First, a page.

The sinus node discharge must be conducted into the atria to pace the heart during sinus rhythm. If sinus node discharges are delayed or blocked in their outward propagation (exit block), then sinoatrial block is present. Sinoatrial block is divided into first-, second-, and third-degree varieties.
First-degree SA block means that the impulse is delayed in its conduction out of the sinus node into the atria—a condition that cannot be recognized on the clinical ECG.
Second-degree SA block means that some impulses get through and some are blocked. Second-degree SA block can be suspected whenever an expected P wave and the corresponding QRS complex are absent. In the variable (Wenckebach) type of second-degree SA block, the missing P wave would come after a period of progressive prolongation of the conduction time from the sinus node to the atrium, something undetectable on the clinical ECG. However, another ECG finding common to the Wenckebach phenomenon can be seen—progressive shortening of the P-P intervals prior to the missing P wave ( Fig..24:22). In the constant type of second-degree SA block, the sinoatrial conduction time remains constant before and after the blocked impulses. In this situation, the interval encompassing the missing beat is an exact or near-exact multiple of the cycle length (Fig.,.24-23).
FIG. 24-22. Second-degree SA block type I (Wenckebach). (From Braunwald E: Heart Disease. A Textbook of Cardiovascular Medicine. Philadelphia, Saunders, 1980. Used by permission.)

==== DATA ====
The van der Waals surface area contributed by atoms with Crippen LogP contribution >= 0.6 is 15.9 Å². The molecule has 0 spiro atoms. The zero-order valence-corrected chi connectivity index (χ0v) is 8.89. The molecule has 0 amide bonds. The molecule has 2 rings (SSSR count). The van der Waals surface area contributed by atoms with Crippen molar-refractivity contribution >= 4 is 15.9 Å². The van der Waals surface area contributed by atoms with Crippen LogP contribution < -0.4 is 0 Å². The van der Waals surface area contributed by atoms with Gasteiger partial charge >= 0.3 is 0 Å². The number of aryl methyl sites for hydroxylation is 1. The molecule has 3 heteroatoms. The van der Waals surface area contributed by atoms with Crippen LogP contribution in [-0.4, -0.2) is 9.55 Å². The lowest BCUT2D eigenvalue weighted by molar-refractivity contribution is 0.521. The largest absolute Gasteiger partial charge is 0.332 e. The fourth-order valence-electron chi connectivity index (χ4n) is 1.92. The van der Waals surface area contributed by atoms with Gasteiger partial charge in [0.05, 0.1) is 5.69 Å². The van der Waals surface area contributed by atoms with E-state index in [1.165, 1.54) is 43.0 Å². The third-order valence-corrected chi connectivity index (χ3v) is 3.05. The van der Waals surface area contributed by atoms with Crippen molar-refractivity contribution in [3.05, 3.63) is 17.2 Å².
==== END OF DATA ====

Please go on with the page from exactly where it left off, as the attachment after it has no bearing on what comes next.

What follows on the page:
Third-degree SA block occurs when the sinus node discharge is completely blocked and no P wave originating from the sinus seen. There are three other causes of absent sinus P waves in addition to third-degree SA block: (1) sinus node failure, (2) a sinus node stimulus inadequate to activate the atria, and (3) atrial unresponsiveness.
CLINICAL SIGNIFICANCE Sinoatrial block usually arises from myocardial disease (acute rheumatic fever, acute inferior MI, other causes of myocarditis) or drug toxicity (digoxin, quinidine, salicylates, b-adrenergic blockers, or calcium channel blockers). In rare individuals, vagal stimulation can produce SA block.
1. Treatment depends on the underlying cause, associated dysrhythmias, and whether symptoms of hypoperfusion are present.
2. Sinus node discharge rate and sinoatrial conduction can be facilitated by atropine or isoproterenol when clinically required; however, ischemia may result from a rhythm that is accelerated.
3. Cardiac pacing is indicated for recurrent or persistent symptomatic bradycardia.
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This ebook provides an introductory explanation of the workings of the human body, with an effort to draw connections between the body systems and explain their interdependencies. A framework for the book is homeostasis and how the body maintains balance within each system. This is intended as a first introduction to physiology for a college-level course.